Welcome to The Lawyer Portal Monthly News roundup for August 2020. This month, we discuss new statistics showing the increase in the use of stop and search during the lockdown, the court of appeal ruling that the judicial review into the government’s handling of COVID-19 should continue and TikTok’s legal challenge against President Trump. And, of course, we will discuss some the fall out over this years’ examination results confusion.
The Guardian has reported that according to an update by the Mayor’s Office for Policing and Crime, the tactic was used 1,100 times a day between April and June in London, however only one out of five stops led to an arrest, fine or caution. These figures have renewed interest in the nature of the tactic and prompted further questions as to how genuine the basis for these stops are.
According to the Metropolitan Police, “stop and search results in drugs and dangerous weapons being taken off the streets” and officers should continue to use it “lawfully and ethically where there are grounds for a search.” However, as research shows that there has been a disproportionate use in stop and search against black men, the Shadow Home Secretary highlighted that the use of the power should be “intelligence-led” and “transparent.”
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Simon Dolan, the founder of the Keep Britain Free movement, says that with the potential for a second lockdown consistently looming, it has become even more important to ensure that the government is being subject to “adequate parliamentary scrutiny” which he believes was lacking in their responses from the outset of the pandemic.
Dolan’s initial High Court challenge was originally denied by the courts however following subsequent review by Lord Justice Hickinbottom, the case was allowed to proceed.
The next hearing is expected to be heard in the Court of Appeal at the end of September. Read more here.
Donald Trump has issued an executive order aimed at banning Chinese short-form video app TikTok from mid-September in the US. The Trump Administration states that this move is in the interests of national security as the apps are based in China and they have fears that sensitive user information may be passed to the Chinese government. The app has tens of millions of active US users.
TikTok argues that after trying to engage with the Trump administration about the issue that they have had to resort to judicial action to ensure the rule of law is upheld. The challenge is expected to begin shortly.
Similar calls for it to be banned in Australia have been considered earlier this month. However, Australian national security agencies subsequently found that there were no serious national security concerns stemming from the company and Prime Minister Scott Morrison confirmed that they had found “no reason” to restrict the app at the present time.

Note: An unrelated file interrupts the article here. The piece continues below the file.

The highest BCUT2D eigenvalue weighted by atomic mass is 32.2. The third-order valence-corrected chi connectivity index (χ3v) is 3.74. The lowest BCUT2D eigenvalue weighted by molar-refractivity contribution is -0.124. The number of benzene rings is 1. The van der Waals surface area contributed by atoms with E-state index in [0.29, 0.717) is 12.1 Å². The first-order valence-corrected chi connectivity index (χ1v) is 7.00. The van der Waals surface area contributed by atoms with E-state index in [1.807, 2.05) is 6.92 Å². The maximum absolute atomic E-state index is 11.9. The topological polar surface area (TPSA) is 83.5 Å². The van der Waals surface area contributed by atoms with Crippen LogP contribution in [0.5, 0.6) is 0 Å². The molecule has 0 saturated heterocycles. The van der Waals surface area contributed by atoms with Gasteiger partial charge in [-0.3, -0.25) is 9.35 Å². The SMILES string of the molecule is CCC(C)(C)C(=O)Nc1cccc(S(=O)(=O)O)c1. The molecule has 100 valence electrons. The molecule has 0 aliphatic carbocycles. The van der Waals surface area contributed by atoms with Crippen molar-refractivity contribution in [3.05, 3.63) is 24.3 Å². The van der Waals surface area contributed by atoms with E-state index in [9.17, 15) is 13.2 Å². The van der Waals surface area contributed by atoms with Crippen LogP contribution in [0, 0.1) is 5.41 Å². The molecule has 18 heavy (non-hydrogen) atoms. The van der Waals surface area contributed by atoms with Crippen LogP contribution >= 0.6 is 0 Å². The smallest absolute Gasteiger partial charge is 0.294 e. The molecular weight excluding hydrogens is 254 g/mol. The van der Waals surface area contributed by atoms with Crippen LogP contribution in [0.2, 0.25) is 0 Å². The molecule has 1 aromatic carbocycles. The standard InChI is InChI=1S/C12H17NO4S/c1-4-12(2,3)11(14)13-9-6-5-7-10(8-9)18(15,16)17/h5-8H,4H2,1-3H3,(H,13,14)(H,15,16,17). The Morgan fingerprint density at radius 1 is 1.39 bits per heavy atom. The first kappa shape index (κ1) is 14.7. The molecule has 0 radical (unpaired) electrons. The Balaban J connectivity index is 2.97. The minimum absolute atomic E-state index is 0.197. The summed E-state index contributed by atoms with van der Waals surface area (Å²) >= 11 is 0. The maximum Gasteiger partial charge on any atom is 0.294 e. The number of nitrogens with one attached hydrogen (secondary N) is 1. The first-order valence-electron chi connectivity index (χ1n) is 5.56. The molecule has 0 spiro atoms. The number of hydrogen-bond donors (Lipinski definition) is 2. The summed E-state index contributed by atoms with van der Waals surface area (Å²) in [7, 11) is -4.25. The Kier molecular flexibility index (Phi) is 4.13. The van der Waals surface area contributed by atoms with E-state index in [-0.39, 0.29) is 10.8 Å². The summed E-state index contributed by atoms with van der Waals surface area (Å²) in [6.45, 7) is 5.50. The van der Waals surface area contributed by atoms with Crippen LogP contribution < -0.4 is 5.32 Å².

It has been reported by various news outlets that Microsoft has entered into talks to buy TikTok, this would allow US citizens to continue their use of the app.
Read more about the US’ potential TikTok ban
This month saw a media frenzy when examination results were published in Scotland, England, Wales and Northern Ireland this month only to show massive downgrading having occurred due to the government’s COVID-19 grading system.
The drama began when students in Scotland received their Highers results only to note that a quarter of all the recommended results for pupils had been downgraded. Subsequently, the Scottish government u-turned to allow all original downgraded grades to be replaced with original centre-assessed grades. This came after an outcry that individual students were being unfairly penalised because of where they lived or their school’s historic academic performance.
The following week when A-Level results were published, more turmoil occurred when it came out that an estimated 40% of A-Level results had been similarly downgraded as in Scotland. This led to calls for the government to act to remove the system set up to grade this years’ exams, which had been adversely affected by COVID-19 leaving students unable to take in-person examinations. The system was reportedly based on a statistical model.
In response to the chaos, amongst other students who have been seeking to challenge their grades legally, A-Level student Curtis Parfitt-Ford has launched a legal challenge against Ofqual, the English office of exam regulation. Curtis argued that he was not going to stand by and watch his cohort “getting the grades they don’t deserve.”
In a letter to Ofqual, Parfitt-Ford’s legal team described the grading model as one which is “irrational, arbitrary, fails to take account of relevant considerations” and possibly unlawful.
Words: Alicia Gibson
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